The leaders of the Church of Ireland, Methodist Church in Ireland, Roman Catholic Church, Presbyterian Church in Ireland and the Irish Council of Churches, have paid tribute to everyone in the health and social care services and those in the frontline, for their courage in the battle against the Coronavirus (COVID-19) pandemic.
The leaders of Ireland’s main Churches, together with other denominations and Christian organizations, have also issued a call to pray, which will take place on Palm Sunday, 5 April from 3 pm-4 pm.
They said, “As Church Leaders, we want to thank everyone in our health and social care services and those working on the frontline, for their courage as they work selflessly to minimise the suffering caused by the Coronavirus (COVID-19) pandemic. Alongside our chaplains and pastoral teams, they have chosen to walk towards the danger for our sake. We owe it to them to play our part in limiting the spread of this virus by staying home and practising social distancing when we need to go out.
“With this crisis has come a heightened awareness of our interconnectedness and interdependency and a new recognition of the vast array of jobs that are essential to the functioning of our society. All our workers, whether called into service at this time, or asked to stay home, need to be adequately protected.
“In the midst of this suffering, however we can see many signs of hope. The speed with which local communities, involving churches, community groups, charities, businesses and other local community leaders, who have mobilised in response to this unprecedented challenge, has been a great reassurance to many.
“We still have a long way to go in the fight against Covid-19 and its consequences. We will need many volunteers for our health service and to protect the vulnerable. Charities that provide much-needed support, also need donations, so please consider giving online. We are all called to make sacrifices, but the burden of suffering will not be evenly shared.”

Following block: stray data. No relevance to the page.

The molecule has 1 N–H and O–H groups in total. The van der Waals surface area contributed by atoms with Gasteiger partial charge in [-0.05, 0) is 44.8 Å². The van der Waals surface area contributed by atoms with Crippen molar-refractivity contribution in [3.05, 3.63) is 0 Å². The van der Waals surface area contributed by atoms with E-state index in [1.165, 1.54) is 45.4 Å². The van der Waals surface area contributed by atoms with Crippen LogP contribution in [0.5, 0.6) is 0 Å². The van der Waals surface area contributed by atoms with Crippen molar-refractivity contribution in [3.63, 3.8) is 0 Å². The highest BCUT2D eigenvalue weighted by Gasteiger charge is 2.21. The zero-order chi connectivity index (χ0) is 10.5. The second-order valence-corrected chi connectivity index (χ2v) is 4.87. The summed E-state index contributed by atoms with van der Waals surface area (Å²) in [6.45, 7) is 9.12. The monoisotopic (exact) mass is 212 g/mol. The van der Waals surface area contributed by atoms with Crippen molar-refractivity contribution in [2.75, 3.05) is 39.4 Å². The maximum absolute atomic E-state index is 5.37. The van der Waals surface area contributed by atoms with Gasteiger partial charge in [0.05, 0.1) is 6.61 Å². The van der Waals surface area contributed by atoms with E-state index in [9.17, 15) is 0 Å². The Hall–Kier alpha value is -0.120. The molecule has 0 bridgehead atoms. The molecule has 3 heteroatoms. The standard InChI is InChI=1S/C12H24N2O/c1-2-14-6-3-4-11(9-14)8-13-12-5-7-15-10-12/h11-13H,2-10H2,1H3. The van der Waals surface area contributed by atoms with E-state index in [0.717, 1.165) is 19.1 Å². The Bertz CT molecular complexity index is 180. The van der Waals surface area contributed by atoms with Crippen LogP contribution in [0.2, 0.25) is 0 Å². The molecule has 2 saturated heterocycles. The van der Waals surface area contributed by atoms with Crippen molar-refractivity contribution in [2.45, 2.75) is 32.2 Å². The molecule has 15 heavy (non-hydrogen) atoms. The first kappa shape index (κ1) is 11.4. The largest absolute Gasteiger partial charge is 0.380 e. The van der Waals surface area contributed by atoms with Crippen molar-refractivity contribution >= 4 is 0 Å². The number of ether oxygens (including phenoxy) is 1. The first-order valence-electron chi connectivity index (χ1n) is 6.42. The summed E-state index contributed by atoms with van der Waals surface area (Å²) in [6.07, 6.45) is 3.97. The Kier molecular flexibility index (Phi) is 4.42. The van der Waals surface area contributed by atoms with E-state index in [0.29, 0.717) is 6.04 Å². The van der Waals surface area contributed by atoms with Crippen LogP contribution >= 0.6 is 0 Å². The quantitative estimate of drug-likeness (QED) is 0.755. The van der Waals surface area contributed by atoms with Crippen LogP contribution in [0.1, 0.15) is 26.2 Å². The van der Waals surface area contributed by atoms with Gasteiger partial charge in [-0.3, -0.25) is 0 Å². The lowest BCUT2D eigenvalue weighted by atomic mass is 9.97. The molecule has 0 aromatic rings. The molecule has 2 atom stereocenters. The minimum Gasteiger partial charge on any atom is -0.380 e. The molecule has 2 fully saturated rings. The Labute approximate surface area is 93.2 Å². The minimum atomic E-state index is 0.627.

Introducing the call to pray, they said, “As Christians, we believe that prayer sustains our life as followers of Christ. In the midst of this global pandemic, we turn to Jesus in our time of need. As Church leaders, we join together in calling all our people to pray. As we begin the journey through Holy Week towards Good Friday and Easter, we invite all Christians from across the whole Church to join in prayer on Palm Sunday, 5 April, from 3pm to 4pm – remembering that we should only gather to pray within our own households, in line with government advice.
“God loves the world and everyone in it. We will pray for those who are sick, and those feeling fearful; we will pray for those who have been bereaved and those who are isolated and alone. We will pray for our healthcare professionals, delivery drivers, essential workers and all who continue to work on the frontline. We will pray for, and with those in our communities, who are fearful about their employment and for those reaching out to provide food and shelter. We will pray for our families and friends, neighbours and civic, business and political leaders for the inevitable challenges that will arise in the coming days. We also remember those across our world who are similarly suffering. We pray for those working hard to produce new treatments and vaccines.
“Though we cannot meet as the gathered Church, we will end the hour united in prayer, asking for the Lord’s healing touch on our land and all its people. All are invited to pray, regardless of where they are in their own journey of faith, even if they have never prayed before. At this critical moment we will bring this land and our world before our loving God in prayer remembering that, “We do not make requests of you because we are righteous, but because of your great mercy” (Daniel 9:18).”
The Church Leaders are: Rev Brian Anderson, President of the Irish Council of Churches; Rt Rev Dr William Henry, Moderator of the General Assembly of the Presbyterian Church in Ireland; Rt Rev John McDowell, Church of Ireland Archbishop-elect of Armagh; Most Rev Eamon Martin, Roman Catholic Archbishop of Armagh & Primate of all Ireland; and Rev Sam McGuffin, President of the Methodist Church in Ireland.